Public policy can be hard, both technically (what to do?) and politically (how to get it done?). Australian governments have often made use of public inquiries or reviews to assist them in these respects. The results, however, have been mixed. Based on theory and evidence, including insights gained at first hand, Professor Gary Banks addressed two key questions: Why might public inquiries contribute to better policy outcomes? And what determines their ‘success’? With much contention surrounding recent policy initiatives, and links being drawn to current electoral fortunes, the inaugural Peter Karmel Lecture in Public Policy proved to be highly topical, and was well recieved.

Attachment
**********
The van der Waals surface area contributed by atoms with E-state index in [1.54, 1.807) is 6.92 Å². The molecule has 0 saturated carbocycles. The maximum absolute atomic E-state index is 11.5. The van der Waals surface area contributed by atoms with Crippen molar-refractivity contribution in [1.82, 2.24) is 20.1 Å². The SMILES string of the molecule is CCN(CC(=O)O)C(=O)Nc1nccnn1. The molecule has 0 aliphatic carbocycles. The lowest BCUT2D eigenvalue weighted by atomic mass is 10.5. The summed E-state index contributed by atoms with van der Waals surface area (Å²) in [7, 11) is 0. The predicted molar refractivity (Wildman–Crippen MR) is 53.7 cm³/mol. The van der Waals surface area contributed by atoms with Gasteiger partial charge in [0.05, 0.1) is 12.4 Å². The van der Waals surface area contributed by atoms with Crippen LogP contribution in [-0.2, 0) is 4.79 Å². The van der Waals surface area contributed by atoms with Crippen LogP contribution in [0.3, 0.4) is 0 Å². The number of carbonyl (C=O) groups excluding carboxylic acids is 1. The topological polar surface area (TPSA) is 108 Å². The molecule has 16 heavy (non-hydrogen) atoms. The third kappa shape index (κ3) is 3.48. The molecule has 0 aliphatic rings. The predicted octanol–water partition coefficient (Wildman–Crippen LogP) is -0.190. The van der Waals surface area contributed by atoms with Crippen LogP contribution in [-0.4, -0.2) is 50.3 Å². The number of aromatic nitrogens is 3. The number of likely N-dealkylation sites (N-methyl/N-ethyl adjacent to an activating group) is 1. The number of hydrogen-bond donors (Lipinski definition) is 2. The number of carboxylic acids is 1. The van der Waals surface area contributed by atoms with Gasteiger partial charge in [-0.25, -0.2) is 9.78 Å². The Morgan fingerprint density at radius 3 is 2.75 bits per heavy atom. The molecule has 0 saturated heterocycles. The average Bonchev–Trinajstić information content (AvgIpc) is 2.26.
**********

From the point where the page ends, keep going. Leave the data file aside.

The Peter Karmel Lecture in Public Policy honours the late Professor Peter Karmel AC, CBE (1922–2008), who had a profound impact on higher education and public policy in Australia over many decades. Professor Karmel was President of the Academy from 1987–1990. The lecture, which will be presented for the first time in 2013, is intended to provoke public discussion of a particular policy of an Australian government, the policy-making process itself, or comparisons of policies or policy processes found in Australia with those found in other jurisdiction.
This inaugural Peter Karmel Lecture in Public Policy was presented by Professor Gary Banks AO, FASSA, Dean of the Australia and New Zealand School of Government.